A completely "unsexy" job, but it needed doing as Goddess only knows the last time it was done, if ever, although the existing coolant was the correct type and looked OK. The system had stop leak in it, much to exactly nobody's surprise, so I renewed it as well since the heater core is very iffy at best. I assembled a heater core bypass hose out of a special loopback from GM that is the two different sizes needed (top and bottom heater hoses are different sizes), added to a short length of the old heater hose and spliced together with the Prestone flush kit "Tee" - this is "just in case" as I can swap it in on the side of the road in 10 minutes or less if I have to. I had a picture of it in place when I fabbed it up, but my camera encountered an accident and that picture was lost. An alternate camera took the cooling system pictures, you can tell especially with the grainy picture of the lower radiator hose - which was a slight challenge to deal with.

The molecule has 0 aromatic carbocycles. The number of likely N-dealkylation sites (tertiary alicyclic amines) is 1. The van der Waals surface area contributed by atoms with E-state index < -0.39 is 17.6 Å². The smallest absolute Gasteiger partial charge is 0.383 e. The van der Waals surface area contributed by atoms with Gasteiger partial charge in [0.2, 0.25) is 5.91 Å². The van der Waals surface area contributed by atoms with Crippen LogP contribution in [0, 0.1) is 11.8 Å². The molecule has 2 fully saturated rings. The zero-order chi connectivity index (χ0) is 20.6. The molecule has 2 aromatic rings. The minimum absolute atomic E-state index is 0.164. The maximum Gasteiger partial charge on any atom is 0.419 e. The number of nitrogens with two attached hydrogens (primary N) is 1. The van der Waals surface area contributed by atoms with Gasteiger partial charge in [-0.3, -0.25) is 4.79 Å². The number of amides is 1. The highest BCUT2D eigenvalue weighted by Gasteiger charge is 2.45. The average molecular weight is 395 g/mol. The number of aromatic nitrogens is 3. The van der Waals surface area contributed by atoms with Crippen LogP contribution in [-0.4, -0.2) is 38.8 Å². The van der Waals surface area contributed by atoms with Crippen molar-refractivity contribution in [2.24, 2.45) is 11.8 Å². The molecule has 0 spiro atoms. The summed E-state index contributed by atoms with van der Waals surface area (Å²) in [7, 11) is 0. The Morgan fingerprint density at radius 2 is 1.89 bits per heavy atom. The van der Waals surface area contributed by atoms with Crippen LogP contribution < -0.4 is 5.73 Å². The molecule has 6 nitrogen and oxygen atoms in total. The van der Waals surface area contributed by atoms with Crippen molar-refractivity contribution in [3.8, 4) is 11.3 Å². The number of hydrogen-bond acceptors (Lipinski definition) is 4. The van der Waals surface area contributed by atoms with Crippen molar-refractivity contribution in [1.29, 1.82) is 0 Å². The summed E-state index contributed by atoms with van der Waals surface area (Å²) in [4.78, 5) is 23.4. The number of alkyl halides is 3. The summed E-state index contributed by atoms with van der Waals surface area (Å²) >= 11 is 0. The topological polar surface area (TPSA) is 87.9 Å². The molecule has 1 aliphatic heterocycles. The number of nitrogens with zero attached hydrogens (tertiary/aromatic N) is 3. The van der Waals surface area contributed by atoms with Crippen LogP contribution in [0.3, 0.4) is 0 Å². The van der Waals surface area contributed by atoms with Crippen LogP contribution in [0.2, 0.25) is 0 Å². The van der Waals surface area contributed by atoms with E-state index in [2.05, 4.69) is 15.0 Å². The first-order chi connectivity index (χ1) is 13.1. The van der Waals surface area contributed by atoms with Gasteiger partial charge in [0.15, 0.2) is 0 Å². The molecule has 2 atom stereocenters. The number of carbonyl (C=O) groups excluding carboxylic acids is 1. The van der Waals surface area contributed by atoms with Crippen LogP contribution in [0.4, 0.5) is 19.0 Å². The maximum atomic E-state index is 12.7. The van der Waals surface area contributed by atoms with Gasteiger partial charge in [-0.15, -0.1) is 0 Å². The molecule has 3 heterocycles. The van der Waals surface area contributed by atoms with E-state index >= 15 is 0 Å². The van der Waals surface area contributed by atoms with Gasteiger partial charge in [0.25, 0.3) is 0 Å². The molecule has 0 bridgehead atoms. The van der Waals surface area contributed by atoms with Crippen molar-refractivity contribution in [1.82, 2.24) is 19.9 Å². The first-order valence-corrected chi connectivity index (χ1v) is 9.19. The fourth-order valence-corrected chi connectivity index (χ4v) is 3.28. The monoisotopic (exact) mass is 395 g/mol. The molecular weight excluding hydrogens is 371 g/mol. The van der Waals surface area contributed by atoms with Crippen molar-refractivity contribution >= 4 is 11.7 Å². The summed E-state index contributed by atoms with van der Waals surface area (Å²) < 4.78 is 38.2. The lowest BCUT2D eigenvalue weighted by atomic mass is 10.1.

Some guys don't think the "Water Wetter" is necessary, but in theory it *can* help in very hot weather when the thermostat is already open all the way. In any event, I've been putting it in all my radiators for years.
I'm finding that parts lookups for this thing are very questionable at times - I'm certainly not the first person to end up with a heater hose that is too short but works anyway. Sigh... Thank Goddess this nasty job is done!
Read on for the next part!